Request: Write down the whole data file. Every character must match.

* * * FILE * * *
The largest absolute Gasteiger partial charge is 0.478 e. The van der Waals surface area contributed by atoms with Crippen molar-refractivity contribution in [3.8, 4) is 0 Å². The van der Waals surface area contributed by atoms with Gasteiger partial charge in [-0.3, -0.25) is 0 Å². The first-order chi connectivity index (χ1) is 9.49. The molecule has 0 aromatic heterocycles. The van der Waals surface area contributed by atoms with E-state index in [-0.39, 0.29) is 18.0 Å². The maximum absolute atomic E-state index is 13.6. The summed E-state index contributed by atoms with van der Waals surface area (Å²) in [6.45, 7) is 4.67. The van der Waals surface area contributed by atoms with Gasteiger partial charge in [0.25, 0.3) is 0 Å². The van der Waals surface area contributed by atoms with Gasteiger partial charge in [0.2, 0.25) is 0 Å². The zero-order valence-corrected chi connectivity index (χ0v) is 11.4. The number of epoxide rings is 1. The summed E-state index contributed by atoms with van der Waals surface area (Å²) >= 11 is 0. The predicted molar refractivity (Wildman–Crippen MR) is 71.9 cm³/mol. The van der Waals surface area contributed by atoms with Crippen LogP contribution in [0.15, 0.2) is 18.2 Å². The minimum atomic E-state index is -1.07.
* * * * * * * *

The largest absolute Gasteiger partial charge is 0.478 e. The van der Waals surface area contributed by atoms with Crippen molar-refractivity contribution in [3.8, 4) is 0 Å². The van der Waals surface area contributed by atoms with Gasteiger partial charge in [-0.3, -0.25) is 0 Å². The first-order chi connectivity index (χ1) is 9.49. The molecule has 0 aromatic heterocycles. The van der Waals surface area contributed by atoms with E-state index in [-0.39, 0.29) is 18.0 Å². The maximum absolute atomic E-state index is 13.6. The summed E-state index contributed by atoms with van der Waals surface area (Å²) in [6.45, 7) is 4.67. The van der Waals surface area contributed by atoms with Gasteiger partial charge in [0.25, 0.3) is 0 Å². The van der Waals surface area contributed by atoms with Gasteiger partial charge in [0.2, 0.25) is 0 Å². The zero-order valence-corrected chi connectivity index (χ0v) is 11.4. The number of epoxide rings is 1. The summed E-state index contributed by atoms with van der Waals surface area (Å²) >= 11 is 0. The predicted molar refractivity (Wildman–Crippen MR) is 71.9 cm³/mol. The van der Waals surface area contributed by atoms with Crippen LogP contribution in [0.15, 0.2) is 18.2 Å². The minimum atomic E-state index is -1.07.